A Hummingbird Tale: If you build it, they’ll come; if you take it down, they’ll kick butt

My husband, Stephen Nichols, is a bird-lover. Let me just say that he feeds the outdoor birds the entire year, and has feeders for every bird need. In particular, Stephen lives for hummingbird season. He’s studied this matter deeply, and we have planted flowers to attract them, and have at least three feeders up between April and October. We built it, and they did come. Since we have a nice back deck, we often eat out there, and get to watch the hummingbirds diving, swooping, hovering, skipping about the yard and neighborhood. We never have more than one or two, but they are quite regular visitors.

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A patch of sun, a little love, and . . . WOW!

A while back, May 6 to be precise, I wrote a blog entry entitled Now that we have a patch of sun. I told you about how we had tried for 8 years to make a shade garden, and now had ended up with a sunny patch in the corner of our garden. I said I tilled the soil, weeded, put in some dahlias and vines in memory of my great grandmother, encouraged the perennials we planted last year, and gave the new sun garden my blessing: “Poof, grow!” It’s been a little less than two months since that day, and the miracle of the garden has evolved. I thought you might like to pay a re-visit to that special little corner. So here is an overview shot of it (from the same point that I took the picture in the last blog entry), and then I will comment and add a collage of 4 close-ups.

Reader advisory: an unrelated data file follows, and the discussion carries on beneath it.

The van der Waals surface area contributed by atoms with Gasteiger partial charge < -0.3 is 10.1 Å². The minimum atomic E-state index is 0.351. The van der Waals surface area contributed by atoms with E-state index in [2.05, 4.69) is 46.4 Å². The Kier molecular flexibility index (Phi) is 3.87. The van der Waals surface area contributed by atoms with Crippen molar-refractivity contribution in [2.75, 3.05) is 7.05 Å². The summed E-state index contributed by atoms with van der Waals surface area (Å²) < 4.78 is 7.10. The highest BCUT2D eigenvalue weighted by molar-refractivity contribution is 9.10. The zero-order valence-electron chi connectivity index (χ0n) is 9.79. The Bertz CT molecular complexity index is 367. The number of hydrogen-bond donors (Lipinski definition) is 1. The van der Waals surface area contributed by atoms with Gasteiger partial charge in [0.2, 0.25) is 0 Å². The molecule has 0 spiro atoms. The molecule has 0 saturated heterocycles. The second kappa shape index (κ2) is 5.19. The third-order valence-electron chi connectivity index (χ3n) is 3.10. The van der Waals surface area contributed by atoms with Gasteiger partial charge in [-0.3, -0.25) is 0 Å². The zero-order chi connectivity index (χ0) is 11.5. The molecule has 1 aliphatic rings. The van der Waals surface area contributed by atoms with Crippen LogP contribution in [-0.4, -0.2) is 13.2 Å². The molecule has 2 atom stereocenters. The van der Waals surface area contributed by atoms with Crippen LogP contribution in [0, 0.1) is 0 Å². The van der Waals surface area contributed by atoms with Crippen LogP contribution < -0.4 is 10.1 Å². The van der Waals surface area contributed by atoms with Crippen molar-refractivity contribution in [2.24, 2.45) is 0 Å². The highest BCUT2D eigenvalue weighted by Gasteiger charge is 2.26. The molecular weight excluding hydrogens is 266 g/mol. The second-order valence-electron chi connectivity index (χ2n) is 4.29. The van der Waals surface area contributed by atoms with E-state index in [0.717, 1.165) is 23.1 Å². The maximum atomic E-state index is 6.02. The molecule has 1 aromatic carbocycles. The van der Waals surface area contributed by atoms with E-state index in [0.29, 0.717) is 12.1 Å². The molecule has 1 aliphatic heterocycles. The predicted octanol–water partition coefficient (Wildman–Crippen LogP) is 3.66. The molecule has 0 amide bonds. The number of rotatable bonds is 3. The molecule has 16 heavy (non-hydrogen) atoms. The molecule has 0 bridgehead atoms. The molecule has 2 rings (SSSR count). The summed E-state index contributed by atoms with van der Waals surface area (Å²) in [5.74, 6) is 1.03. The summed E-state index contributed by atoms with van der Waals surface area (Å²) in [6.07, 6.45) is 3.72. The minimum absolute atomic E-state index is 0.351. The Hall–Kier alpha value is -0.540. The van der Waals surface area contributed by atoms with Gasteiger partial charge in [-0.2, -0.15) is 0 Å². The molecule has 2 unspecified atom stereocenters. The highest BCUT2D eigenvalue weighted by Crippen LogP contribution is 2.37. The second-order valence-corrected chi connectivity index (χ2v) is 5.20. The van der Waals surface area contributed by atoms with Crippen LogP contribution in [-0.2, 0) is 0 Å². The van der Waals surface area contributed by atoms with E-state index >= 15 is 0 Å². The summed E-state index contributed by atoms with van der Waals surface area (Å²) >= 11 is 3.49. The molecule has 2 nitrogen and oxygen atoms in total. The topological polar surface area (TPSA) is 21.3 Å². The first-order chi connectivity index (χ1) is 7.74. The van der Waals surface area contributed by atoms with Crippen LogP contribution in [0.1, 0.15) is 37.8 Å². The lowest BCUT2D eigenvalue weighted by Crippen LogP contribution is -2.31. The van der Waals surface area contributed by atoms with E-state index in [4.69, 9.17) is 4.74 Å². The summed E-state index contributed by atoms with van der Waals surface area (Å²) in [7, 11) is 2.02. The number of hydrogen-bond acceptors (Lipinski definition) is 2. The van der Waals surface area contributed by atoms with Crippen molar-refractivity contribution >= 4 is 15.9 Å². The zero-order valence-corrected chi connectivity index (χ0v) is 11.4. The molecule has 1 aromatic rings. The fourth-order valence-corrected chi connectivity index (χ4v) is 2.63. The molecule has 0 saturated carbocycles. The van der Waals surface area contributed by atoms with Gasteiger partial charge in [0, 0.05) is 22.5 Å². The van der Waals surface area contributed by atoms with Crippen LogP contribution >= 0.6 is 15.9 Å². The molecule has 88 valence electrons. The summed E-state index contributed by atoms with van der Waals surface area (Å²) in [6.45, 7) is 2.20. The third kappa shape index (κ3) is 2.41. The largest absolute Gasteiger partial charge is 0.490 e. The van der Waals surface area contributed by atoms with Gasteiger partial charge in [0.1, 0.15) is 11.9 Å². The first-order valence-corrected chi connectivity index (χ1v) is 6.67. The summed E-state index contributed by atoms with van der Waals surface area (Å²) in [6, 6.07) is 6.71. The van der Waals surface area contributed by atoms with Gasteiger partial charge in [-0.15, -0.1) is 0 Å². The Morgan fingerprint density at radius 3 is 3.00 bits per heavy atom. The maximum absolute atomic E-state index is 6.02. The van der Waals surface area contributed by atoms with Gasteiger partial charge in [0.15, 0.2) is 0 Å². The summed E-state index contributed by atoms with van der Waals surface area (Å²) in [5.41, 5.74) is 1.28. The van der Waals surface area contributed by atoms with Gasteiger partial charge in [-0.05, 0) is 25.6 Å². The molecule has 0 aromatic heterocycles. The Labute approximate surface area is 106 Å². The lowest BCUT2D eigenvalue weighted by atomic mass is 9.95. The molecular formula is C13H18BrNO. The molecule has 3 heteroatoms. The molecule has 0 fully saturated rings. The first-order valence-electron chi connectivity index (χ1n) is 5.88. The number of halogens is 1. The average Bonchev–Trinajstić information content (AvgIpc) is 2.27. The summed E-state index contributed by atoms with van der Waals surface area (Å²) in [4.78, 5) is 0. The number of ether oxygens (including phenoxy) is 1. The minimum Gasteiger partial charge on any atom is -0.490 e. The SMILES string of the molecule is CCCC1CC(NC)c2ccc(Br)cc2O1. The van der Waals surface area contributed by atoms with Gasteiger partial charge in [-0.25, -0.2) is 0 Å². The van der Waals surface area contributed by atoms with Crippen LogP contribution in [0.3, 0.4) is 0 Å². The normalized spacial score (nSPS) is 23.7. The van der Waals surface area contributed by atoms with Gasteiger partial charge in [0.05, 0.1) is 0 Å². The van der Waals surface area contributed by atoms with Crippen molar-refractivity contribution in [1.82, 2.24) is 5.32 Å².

Our sun garden on June 30.
Our sun garden on June 30: clockwise from center left, white coneflower, menarda, rose, black-eyed susan, hosta, shasta daisy, daylily, and lemon balm

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Maintaining the Shade Garden

I wish I could show you a picture of what the west shade garden in our back yard looked like in April of last year. It was totally congested with Virginia creeper and Indian Strawberry. I mean, it was BAD! As you can see from the included pictures, we now have a nice combination of  Vinca Minor and English Ivy. I inherited the care of the garden after Stephen unfortunately developed joint disease. He would rather do it, and I am glad to do it, but at 70 + years, I have to make my bendings, kneelings and pullings count. I think I have done that, and I am here to write about it.

Ivy and Vinca Minor as Shade Garden Ground Cover
Ivy and Vinca Minor as Shade Garden Ground Cover

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Now that we have a patch of sun

IrisWhen we moved to this 1895 townhouse in 1998, the back 1000 was basically 8 cleveland pears, 4 to a side, a nice back deck, and dirt (& rocks, glass, yetch, etc.). I remember Steve’s brother driving his camper through the back gate and parking under the trees. But the house was such a deal (under 100K) that we couldn’t worry about the state of the garden. Since that time, first Stephen, and then I, have been putting that dirt to work big time. But always we have been struggling with making a shade garden … until three years ago, we just had one of the trees removed! That created about a 100 sq. ft. patch of ground next to the back walk where there are at least 4 hours of direct sun every day. Two years ago, we planted an ever-blooming rose, some menarda, iris and day lilies. Last year, we planted a white cone flower and a black-eyed susan. There is also a clematis on the south fence. These were all perennials, so they all came back. And then a few days ago, I put in a few herbs, such as a dill plant, chives and a Mexican sage.

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